“I want to say if they can get past those slow starts, it’s an undefeated team. And that is largely because our schedule is weak. Our schedule is really weak,” Jones said. “I think that us having this senior team that has all the pieces, with the defense that’s actually doing what they’re supposed to do, I think undefeated is something that is definitely in reach.”
The Bulls do need to stop dilly-dallying with teams like the Owls, and even if they do, they’ll still have to sweat out the Playoff committee.
Nicole Graham, the vice chair of the chapter, assured me I would like the free shot that accompanies a touchdown, even if she says she’s too picky to enjoy it. After starting in a created position as a watch party coordinator, Graham rose because she was doing too many things like writing grants and connecting with the main alumni association in Tampa.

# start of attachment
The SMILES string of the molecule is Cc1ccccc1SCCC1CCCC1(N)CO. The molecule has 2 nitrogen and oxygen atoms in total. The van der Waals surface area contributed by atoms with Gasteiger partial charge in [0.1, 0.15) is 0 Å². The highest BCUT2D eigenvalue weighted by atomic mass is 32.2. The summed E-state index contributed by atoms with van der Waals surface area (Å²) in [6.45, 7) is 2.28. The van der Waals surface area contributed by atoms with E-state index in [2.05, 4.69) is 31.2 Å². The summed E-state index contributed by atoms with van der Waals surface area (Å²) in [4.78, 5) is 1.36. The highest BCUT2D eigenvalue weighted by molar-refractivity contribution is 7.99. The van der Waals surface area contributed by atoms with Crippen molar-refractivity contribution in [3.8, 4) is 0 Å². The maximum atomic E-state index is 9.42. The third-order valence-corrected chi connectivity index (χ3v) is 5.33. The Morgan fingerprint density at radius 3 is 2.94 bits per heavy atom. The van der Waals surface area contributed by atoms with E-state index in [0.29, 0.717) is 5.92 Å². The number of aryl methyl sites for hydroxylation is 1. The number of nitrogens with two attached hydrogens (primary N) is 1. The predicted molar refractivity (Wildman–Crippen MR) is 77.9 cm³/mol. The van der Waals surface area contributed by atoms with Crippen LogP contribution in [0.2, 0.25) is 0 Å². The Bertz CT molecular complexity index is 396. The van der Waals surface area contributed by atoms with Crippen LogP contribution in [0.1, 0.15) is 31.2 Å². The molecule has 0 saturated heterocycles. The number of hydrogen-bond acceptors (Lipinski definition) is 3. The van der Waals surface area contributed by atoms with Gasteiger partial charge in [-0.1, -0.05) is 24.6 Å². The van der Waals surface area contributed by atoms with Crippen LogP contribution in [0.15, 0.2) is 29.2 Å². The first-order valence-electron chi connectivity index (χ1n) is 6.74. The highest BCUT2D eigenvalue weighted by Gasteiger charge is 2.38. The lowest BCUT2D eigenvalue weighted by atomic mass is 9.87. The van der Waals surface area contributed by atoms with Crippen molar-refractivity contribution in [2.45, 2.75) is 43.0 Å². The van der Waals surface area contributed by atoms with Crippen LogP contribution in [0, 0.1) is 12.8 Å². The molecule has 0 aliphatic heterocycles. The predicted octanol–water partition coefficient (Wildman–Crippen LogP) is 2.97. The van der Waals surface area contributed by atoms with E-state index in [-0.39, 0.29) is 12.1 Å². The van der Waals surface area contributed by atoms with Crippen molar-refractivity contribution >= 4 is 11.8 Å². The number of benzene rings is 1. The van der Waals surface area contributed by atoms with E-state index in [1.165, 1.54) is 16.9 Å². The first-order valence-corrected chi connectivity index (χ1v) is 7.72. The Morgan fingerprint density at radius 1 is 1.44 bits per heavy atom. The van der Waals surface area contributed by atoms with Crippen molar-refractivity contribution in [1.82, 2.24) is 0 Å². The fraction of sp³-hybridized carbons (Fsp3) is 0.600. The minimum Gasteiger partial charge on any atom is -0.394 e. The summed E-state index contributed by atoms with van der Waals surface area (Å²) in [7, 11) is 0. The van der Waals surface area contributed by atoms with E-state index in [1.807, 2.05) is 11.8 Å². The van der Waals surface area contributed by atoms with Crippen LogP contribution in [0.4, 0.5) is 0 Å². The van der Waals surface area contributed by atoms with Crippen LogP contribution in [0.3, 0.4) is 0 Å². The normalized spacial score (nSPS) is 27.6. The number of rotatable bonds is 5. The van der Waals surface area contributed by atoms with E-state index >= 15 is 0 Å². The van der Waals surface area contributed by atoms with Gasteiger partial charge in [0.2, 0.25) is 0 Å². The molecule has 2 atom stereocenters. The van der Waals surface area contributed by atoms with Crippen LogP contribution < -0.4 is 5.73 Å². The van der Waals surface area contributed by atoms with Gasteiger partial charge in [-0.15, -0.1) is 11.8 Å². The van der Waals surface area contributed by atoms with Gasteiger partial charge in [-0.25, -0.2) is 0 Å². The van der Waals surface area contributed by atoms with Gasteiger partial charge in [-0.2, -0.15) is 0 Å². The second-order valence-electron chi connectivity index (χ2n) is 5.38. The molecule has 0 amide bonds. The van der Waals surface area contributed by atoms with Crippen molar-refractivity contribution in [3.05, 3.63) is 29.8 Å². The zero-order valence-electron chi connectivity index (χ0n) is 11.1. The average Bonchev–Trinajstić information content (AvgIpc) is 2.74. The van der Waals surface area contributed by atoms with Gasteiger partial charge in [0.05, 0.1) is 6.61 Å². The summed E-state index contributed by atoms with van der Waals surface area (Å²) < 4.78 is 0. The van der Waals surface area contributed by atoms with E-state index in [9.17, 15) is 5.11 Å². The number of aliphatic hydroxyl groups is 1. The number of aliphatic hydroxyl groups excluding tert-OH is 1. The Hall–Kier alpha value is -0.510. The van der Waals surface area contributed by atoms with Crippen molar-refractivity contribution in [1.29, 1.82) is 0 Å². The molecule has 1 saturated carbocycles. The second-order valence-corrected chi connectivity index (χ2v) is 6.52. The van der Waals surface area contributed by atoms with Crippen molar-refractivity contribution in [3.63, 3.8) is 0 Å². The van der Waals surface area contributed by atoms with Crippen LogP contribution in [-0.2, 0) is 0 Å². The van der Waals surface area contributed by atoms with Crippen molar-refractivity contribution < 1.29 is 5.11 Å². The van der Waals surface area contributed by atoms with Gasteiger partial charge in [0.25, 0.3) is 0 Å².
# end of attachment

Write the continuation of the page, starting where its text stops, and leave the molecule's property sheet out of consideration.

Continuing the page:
“It’s kind of a joke because I was the quiet one in the corner,” Graham said. “Didn’t really talk to anyone my first few games. And then, I don’t know, something just sparked in me, and I wanted to be more a part of this. I felt the energy. I felt different directions that you could grow in.”
Before the game, Jones had been summoned to take a shot for his coming bundle of joy. The guy that gave it to him is passed out on the bar by the end of the 3-0 first quarter.
But beyond the booze and the football, what drives these gatherings? What fuels the passion to meet?
As college football fans, our teams define us, either because our college years define us or because it started even earlier than that. College made us adults, introduced us to our spouses, or graduated our parents.
But when you eject from your typical college town into its likely polar opposite, an intensely vertical city, it can be jarring.
It was like that for Amanda Mull, a Georgia ex-pat, when she moved six years ago.
“I thought about how it was gonna be different not to drive,” she said. “I thought about how it was gonna be different to live in a very small apartment. I did not think about how it was gonna be different to not have that set of cultural touchstones. It took me a while to realize that, oh, for people who grew up up here, it really doesn’t translate culturally at all.”